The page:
In April, my brother and I went camping at Mission Tejas State Park in East Texas.  The park and the weather were great.  We had a great time cooking and hiking - and night hiking - and fishing.  The only major hiccup was a large group that was in a campsite about 100 yards away from us.  I'm not sure if it was a Girl Scout troop or some sort of club or what, but there was a mix of parents and boys and girls of all ages.  They weren't really loud, but their generator was.  That's right... they brought a generator.  And while that's not completely unheard of, it was one of the biggest, highest horsepower generators on the market - you know, the kind that can power an entire house.  And it was loud.  Really loud.  And it echoed all throughout the park from when they fired it up at about 6pm until about 10:30 pm when they shut it down.  Then they would fire it up promptly at 6 am the next morning and run it until about 10 am.  What should have been a quiet weekend in the woods for my brother and I and all the other campers in the park was ruined by the sound of that flibbin flabbin generator.  And the best part of all is that Adam and I were curious about what they could possibly be powering with the generator since they seemed to be cooking on propane stoves.  There was a trail than directly behind their campsite, so as we walked by we decided to look and see what was being powered.  It turns out that the Monster generator was being used to power - wait for it - a strand of rope lights and a coffee pot.  That's it.

And then, finally, there's our trip to Garner.  What I experienced at Garner was mindblowingly ridiculous (enough to spawn this here little rant.)  We experienced inconsiderate people (and not just one or two, but three neighbors around us - not to mention the groups that we saw and heard near the bathrooms and showers) as well as stunning displays of "you brought what camping?"

First off, I could't believe just how inconsiderate people were.  There was a trail (one of many) at the back of our campsite that headed down to the Frio River.  People seemed to have no problem walking directly through our (and our neighbor's) campsites to get to the trail.  It was easily accessible by walking in between the sites, but there were several times I saw people walk directly through sites to get down to the river.

Then, there was the music.  The people in the campsite across from ours seemed to have music blaring from their truck all day and into the night.  It was an odd mix of death metal and country.  The peopl next to them were playing Journey and other more classic rock songs, but still loudly enough so that it could be heard in out site about fifty yards away.  The people in the campsite next to ours also enjoyed listening to music playing from their vehicle. And for some reason, all these people seemed to turn up the music at night after dark.  I'm just glad that we weren't near the showers.  They were blasting Tejano polka up there that could be heard from over a hundred yards away. When all of our neighbors had their music going at 9:30 at night, it seemed almost as if they were having a contest.  And everyone around them was the losers.

I couldn't believe what people bring camping with them.  There were the death metal people that brought their dog, but then left it tied to a tree for the entire weekend.  As we were driving back to the campsite one time, I saw a mini refrigerator  - the kind that a student would use in a dorm room - up on a picnic table.  But that was nothing compared to what Tony told me about... and I didn't believe him until I saw it with my own eyes.  The Tejano music people had brought - in addition to enough Christmas lights to cover a house - a full refrigerator/freezer combo.  This is the kind of stand up refrigerator that most of us have in our kitchens at home.  This one had a refrigerator on bottom and a freezer section on top.  It was just standing there in the grass in their campsite, plugged in to the outlet at their campsite.  I never saw it, but there was also a report of someone having a deep freeze cabinet  in their site, also.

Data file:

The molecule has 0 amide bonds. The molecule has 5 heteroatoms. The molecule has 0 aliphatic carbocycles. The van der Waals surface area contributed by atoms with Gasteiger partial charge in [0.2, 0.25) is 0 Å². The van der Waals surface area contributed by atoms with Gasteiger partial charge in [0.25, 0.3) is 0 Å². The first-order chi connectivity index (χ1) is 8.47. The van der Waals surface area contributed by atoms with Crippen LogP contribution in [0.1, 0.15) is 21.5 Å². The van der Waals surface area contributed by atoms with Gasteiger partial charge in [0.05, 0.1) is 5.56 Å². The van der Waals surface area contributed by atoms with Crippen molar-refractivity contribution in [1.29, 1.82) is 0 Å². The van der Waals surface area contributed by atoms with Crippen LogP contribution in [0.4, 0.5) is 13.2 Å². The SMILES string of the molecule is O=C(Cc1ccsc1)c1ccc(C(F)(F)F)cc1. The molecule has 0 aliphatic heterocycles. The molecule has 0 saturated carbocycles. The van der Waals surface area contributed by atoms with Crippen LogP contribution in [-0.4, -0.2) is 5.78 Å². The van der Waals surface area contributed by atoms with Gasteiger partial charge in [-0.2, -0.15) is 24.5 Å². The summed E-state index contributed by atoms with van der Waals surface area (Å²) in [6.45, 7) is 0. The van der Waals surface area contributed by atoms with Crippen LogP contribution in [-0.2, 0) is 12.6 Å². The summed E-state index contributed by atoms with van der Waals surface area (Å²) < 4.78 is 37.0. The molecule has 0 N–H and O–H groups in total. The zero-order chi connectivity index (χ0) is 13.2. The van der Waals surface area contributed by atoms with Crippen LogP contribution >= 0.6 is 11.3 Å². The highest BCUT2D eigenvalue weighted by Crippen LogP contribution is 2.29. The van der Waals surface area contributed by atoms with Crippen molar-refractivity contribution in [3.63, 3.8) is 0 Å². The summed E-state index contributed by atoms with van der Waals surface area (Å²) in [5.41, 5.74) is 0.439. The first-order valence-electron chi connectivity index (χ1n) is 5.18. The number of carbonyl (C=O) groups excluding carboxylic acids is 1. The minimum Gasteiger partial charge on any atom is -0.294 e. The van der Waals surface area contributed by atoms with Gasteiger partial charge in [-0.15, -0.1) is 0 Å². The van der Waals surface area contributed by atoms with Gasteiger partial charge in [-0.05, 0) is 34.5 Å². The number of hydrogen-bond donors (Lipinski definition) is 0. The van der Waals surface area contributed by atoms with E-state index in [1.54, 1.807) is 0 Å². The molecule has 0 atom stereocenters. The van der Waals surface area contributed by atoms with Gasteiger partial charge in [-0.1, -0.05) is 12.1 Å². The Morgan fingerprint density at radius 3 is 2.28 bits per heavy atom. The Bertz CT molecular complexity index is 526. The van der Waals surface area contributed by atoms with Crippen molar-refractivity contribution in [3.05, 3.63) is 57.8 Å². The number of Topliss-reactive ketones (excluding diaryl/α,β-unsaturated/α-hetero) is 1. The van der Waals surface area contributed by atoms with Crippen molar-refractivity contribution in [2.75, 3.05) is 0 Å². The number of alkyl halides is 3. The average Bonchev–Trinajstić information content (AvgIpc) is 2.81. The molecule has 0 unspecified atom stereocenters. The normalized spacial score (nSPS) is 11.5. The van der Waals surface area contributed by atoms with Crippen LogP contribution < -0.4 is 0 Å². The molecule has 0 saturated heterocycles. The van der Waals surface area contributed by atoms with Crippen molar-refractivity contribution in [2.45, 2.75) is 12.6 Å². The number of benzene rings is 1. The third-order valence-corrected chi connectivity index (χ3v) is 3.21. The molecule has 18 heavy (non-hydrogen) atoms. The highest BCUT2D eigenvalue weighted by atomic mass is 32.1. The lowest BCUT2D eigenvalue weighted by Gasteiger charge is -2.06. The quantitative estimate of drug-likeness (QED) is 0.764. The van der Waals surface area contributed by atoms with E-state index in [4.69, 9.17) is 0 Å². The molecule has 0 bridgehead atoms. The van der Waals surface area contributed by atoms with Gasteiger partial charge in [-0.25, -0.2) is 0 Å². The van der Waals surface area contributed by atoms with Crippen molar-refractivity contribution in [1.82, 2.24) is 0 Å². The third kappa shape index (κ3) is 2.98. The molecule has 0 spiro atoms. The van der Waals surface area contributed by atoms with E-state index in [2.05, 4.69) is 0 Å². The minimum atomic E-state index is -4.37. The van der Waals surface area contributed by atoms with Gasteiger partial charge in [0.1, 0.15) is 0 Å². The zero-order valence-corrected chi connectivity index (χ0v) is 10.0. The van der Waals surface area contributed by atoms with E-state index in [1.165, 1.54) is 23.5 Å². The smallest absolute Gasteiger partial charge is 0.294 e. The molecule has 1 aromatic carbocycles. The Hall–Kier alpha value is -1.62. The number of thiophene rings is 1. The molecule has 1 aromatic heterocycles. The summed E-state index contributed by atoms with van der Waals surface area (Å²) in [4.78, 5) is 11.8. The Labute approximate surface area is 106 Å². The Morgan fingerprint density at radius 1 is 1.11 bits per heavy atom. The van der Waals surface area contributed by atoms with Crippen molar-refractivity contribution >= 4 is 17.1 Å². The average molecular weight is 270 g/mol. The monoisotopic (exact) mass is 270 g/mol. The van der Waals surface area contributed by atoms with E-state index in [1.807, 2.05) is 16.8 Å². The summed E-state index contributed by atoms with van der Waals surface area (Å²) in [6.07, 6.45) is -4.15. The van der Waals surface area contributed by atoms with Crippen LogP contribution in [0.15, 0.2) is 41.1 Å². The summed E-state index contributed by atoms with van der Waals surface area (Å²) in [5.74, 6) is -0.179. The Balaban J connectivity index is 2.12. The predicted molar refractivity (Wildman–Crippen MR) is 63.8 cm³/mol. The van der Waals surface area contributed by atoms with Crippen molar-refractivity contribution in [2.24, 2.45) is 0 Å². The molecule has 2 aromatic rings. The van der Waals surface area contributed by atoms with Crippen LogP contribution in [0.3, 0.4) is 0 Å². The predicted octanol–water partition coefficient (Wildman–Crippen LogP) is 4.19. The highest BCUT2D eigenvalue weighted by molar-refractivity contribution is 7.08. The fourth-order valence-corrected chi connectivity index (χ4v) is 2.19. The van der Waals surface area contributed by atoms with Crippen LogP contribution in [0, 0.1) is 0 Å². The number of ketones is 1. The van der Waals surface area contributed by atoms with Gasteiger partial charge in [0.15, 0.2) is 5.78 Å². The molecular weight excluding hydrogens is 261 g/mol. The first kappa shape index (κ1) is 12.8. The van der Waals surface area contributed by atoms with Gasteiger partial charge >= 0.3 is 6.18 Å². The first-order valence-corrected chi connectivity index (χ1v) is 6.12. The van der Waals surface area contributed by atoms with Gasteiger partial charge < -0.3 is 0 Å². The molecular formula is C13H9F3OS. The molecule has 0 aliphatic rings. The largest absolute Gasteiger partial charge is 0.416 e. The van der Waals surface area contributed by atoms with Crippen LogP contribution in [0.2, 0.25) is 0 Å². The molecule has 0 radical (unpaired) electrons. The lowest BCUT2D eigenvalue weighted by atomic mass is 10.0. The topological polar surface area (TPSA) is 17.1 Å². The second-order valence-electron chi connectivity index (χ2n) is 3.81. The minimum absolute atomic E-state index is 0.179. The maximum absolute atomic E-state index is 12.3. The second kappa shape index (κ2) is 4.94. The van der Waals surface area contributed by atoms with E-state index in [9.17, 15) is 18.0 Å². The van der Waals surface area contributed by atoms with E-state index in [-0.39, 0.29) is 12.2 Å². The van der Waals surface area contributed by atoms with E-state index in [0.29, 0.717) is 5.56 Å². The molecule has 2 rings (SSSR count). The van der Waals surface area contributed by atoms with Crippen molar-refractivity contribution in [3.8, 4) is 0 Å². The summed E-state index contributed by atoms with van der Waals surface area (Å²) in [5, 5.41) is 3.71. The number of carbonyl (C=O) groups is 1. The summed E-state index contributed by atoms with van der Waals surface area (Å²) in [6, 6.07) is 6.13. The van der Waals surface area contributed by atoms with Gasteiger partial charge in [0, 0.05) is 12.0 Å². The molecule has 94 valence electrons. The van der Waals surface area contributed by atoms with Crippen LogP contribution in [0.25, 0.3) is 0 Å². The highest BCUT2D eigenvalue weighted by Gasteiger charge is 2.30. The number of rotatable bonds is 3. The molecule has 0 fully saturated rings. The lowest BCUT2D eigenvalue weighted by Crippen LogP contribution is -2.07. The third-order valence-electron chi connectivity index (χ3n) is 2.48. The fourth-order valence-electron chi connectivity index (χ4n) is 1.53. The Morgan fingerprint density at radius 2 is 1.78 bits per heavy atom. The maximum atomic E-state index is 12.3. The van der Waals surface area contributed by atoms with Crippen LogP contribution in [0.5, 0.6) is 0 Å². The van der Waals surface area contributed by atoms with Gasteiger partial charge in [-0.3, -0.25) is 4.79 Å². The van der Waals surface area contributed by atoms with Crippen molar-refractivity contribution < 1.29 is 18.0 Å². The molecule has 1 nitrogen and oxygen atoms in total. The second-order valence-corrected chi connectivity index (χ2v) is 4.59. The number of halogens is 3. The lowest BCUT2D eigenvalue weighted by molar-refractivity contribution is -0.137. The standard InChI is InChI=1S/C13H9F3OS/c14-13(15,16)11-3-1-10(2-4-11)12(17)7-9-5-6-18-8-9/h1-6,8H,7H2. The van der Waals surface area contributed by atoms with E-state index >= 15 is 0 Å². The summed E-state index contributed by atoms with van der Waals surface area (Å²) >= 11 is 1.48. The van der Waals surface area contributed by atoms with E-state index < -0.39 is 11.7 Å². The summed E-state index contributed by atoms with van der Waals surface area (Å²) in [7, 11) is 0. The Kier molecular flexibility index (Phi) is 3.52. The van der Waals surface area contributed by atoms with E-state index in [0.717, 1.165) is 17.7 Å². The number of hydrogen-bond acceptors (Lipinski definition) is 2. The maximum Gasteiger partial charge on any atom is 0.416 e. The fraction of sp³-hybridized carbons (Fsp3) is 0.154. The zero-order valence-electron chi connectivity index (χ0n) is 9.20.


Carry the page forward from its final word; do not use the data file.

And as we were taking a hayride around the park on the first night, we saw a tent that had a window AC unit sticking out of it.  The park host who was giving the tour said that a lot of tents are actually made with spots for AC units now.

Which brings me back around to my main point - why?  What's the point of leaving the house?  If it's such a burden for people to do without their modern conveniences for a weekend, why don't they just stay home?  It would make them happier and it would make the people in the campsites around them happier.  Why do people feel like they have the right to be inconsiderate just because they're not at home?  Or a far scarier thought - how must they act when they are comfortably at home?  I would hate to be their neighbors.

And please keep in mind that you might, in fact, be the only one who wants to listen to your music.  Keep it down, please.

Friends, this is my plea to you: if you're one of those people, please stay home.  Or get a cabin or a hotel.  Or at the very least, try to be considerate of those around you and remember that some people are out there in our parks trying to have a quiet weekend away from all the conveniences of home.  Some of us are trying to "get away from it all."  Please don't make us have to go home just to get away from you.

Thursday, June 21, 2012

Mind Your Own Business

Wednesday, June 20, 2012

Luckily, I'm Not Ready to Climb Everest Yet

The next time I have an extra $600 to spend on camping gear - ahem - this is the tent I'm going to get.  No word on when they'll offer a solid gold rainfly option, but I'll keep you posted.

Of course, once I get it, it won't be allowed out of the house to get dirty and NO ONE will be able to touch it, much less sleep in it.  And GOD HELP the first person that unzips it wrong.